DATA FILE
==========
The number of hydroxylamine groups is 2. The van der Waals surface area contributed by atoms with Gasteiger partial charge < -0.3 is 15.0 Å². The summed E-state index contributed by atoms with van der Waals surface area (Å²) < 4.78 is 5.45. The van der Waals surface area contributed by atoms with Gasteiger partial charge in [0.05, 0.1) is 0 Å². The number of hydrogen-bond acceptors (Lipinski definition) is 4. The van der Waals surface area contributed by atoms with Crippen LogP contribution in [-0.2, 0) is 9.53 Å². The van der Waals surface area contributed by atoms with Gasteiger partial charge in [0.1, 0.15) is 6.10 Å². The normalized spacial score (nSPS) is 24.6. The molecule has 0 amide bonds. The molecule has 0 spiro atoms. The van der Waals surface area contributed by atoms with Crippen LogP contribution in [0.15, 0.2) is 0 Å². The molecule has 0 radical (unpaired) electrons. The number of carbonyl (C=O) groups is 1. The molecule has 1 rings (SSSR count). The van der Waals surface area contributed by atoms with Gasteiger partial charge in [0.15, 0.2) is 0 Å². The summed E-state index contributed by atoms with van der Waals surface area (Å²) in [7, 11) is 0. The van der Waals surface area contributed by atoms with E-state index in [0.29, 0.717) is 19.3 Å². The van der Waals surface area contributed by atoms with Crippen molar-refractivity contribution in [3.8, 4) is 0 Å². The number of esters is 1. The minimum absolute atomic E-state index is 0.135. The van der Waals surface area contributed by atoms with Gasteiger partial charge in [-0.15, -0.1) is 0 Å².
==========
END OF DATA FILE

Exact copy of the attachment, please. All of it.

The number of hydroxylamine groups is 2. The van der Waals surface area contributed by atoms with Gasteiger partial charge < -0.3 is 15.0 Å². The summed E-state index contributed by atoms with van der Waals surface area (Å²) < 4.78 is 5.45. The van der Waals surface area contributed by atoms with Gasteiger partial charge in [0.05, 0.1) is 0 Å². The number of hydrogen-bond acceptors (Lipinski definition) is 4. The van der Waals surface area contributed by atoms with Crippen LogP contribution in [-0.2, 0) is 9.53 Å². The van der Waals surface area contributed by atoms with Gasteiger partial charge in [0.1, 0.15) is 6.10 Å². The normalized spacial score (nSPS) is 24.6. The molecule has 0 amide bonds. The molecule has 0 spiro atoms. The van der Waals surface area contributed by atoms with Crippen LogP contribution in [0.15, 0.2) is 0 Å². The molecule has 0 radical (unpaired) electrons. The number of carbonyl (C=O) groups is 1. The molecule has 1 rings (SSSR count). The van der Waals surface area contributed by atoms with Gasteiger partial charge in [0.15, 0.2) is 0 Å². The summed E-state index contributed by atoms with van der Waals surface area (Å²) in [7, 11) is 0. The van der Waals surface area contributed by atoms with E-state index in [0.29, 0.717) is 19.3 Å². The van der Waals surface area contributed by atoms with Crippen molar-refractivity contribution in [3.8, 4) is 0 Å². The number of esters is 1. The minimum absolute atomic E-state index is 0.135. The van der Waals surface area contributed by atoms with Gasteiger partial charge in [-0.15, -0.1) is 0 Å².